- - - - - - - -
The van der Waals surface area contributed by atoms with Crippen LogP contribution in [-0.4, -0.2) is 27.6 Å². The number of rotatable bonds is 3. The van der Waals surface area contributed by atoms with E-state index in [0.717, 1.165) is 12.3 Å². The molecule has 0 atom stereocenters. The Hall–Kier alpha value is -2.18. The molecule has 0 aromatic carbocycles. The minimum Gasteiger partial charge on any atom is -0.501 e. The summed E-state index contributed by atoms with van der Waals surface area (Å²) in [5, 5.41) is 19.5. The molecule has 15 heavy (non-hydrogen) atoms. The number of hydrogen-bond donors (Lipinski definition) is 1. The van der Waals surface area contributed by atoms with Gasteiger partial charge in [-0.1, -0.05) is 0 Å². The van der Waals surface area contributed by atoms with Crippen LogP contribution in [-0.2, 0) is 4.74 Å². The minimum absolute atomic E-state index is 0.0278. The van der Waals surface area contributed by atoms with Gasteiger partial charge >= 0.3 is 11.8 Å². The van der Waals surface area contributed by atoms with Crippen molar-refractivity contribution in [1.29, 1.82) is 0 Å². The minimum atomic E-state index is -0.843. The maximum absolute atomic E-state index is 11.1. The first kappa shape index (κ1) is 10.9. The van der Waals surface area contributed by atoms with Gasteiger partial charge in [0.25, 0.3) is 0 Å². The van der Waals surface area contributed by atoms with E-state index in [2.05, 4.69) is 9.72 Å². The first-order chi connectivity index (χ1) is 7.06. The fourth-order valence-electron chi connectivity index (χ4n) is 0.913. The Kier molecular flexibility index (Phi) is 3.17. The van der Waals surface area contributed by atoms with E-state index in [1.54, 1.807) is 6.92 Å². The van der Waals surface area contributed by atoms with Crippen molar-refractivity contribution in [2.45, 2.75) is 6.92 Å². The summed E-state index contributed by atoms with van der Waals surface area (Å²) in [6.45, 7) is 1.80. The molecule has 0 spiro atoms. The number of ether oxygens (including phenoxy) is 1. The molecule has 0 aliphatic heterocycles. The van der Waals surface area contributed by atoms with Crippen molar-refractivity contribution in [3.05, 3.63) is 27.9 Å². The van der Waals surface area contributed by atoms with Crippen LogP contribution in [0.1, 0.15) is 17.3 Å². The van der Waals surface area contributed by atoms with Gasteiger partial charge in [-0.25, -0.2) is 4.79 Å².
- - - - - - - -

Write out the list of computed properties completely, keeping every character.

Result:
The van der Waals surface area contributed by atoms with Crippen LogP contribution in [-0.4, -0.2) is 27.6 Å². The number of rotatable bonds is 3. The van der Waals surface area contributed by atoms with E-state index in [0.717, 1.165) is 12.3 Å². The molecule has 0 atom stereocenters. The Hall–Kier alpha value is -2.18. The molecule has 0 aromatic carbocycles. The minimum Gasteiger partial charge on any atom is -0.501 e. The summed E-state index contributed by atoms with van der Waals surface area (Å²) in [5, 5.41) is 19.5. The molecule has 15 heavy (non-hydrogen) atoms. The number of hydrogen-bond donors (Lipinski definition) is 1. The van der Waals surface area contributed by atoms with Gasteiger partial charge in [-0.1, -0.05) is 0 Å². The van der Waals surface area contributed by atoms with Crippen LogP contribution in [-0.2, 0) is 4.74 Å². The minimum absolute atomic E-state index is 0.0278. The van der Waals surface area contributed by atoms with Gasteiger partial charge >= 0.3 is 11.8 Å². The van der Waals surface area contributed by atoms with Crippen molar-refractivity contribution in [1.29, 1.82) is 0 Å². The minimum atomic E-state index is -0.843. The maximum absolute atomic E-state index is 11.1. The first kappa shape index (κ1) is 10.9. The van der Waals surface area contributed by atoms with Gasteiger partial charge in [0.25, 0.3) is 0 Å². The van der Waals surface area contributed by atoms with E-state index in [2.05, 4.69) is 9.72 Å². The first-order chi connectivity index (χ1) is 7.06. The fourth-order valence-electron chi connectivity index (χ4n) is 0.913. The Kier molecular flexibility index (Phi) is 3.17. The van der Waals surface area contributed by atoms with E-state index in [1.54, 1.807) is 6.92 Å². The van der Waals surface area contributed by atoms with Crippen molar-refractivity contribution in [2.45, 2.75) is 6.92 Å². The summed E-state index contributed by atoms with van der Waals surface area (Å²) in [6.45, 7) is 1.80. The molecule has 0 spiro atoms. The number of ether oxygens (including phenoxy) is 1. The molecule has 0 aliphatic heterocycles. The van der Waals surface area contributed by atoms with Crippen molar-refractivity contribution in [3.05, 3.63) is 27.9 Å². The van der Waals surface area contributed by atoms with Crippen LogP contribution in [0.1, 0.15) is 17.3 Å². The van der Waals surface area contributed by atoms with Gasteiger partial charge in [-0.25, -0.2) is 4.79 Å².